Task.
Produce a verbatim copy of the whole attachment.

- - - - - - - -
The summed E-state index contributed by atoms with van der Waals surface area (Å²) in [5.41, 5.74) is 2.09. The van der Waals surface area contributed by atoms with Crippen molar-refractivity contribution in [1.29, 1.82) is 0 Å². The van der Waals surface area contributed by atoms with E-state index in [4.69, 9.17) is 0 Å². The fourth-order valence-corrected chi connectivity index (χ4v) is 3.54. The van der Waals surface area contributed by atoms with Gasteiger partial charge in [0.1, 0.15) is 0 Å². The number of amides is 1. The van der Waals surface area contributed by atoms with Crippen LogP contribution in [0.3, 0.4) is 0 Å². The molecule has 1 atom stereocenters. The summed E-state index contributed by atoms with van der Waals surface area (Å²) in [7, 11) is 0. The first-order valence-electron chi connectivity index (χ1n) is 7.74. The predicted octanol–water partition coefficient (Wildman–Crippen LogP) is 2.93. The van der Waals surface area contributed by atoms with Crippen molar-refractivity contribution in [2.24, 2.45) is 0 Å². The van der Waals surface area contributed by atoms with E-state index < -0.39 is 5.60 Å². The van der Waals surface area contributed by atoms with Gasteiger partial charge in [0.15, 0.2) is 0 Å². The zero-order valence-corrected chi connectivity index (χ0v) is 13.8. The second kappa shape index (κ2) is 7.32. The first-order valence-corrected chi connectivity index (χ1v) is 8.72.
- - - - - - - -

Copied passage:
The summed E-state index contributed by atoms with van der Waals surface area (Å²) in [5.41, 5.74) is 2.09. The van der Waals surface area contributed by atoms with Crippen molar-refractivity contribution in [1.29, 1.82) is 0 Å². The van der Waals surface area contributed by atoms with E-state index in [4.69, 9.17) is 0 Å². The fourth-order valence-corrected chi connectivity index (χ4v) is 3.54. The van der Waals surface area contributed by atoms with Gasteiger partial charge in [0.1, 0.15) is 0 Å². The number of amides is 1. The van der Waals surface area contributed by atoms with Crippen LogP contribution in [0.3, 0.4) is 0 Å². The molecule has 1 atom stereocenters. The summed E-state index contributed by atoms with van der Waals surface area (Å²) in [7, 11) is 0. The first-order valence-electron chi connectivity index (χ1n) is 7.74. The predicted octanol–water partition coefficient (Wildman–Crippen LogP) is 2.93. The van der Waals surface area contributed by atoms with Crippen molar-refractivity contribution in [2.24, 2.45) is 0 Å². The van der Waals surface area contributed by atoms with E-state index < -0.39 is 5.60 Å². The van der Waals surface area contributed by atoms with Gasteiger partial charge in [0.15, 0.2) is 0 Å². The zero-order valence-corrected chi connectivity index (χ0v) is 13.8. The second kappa shape index (κ2) is 7.32. The first-order valence-corrected chi connectivity index (χ1v) is 8.72.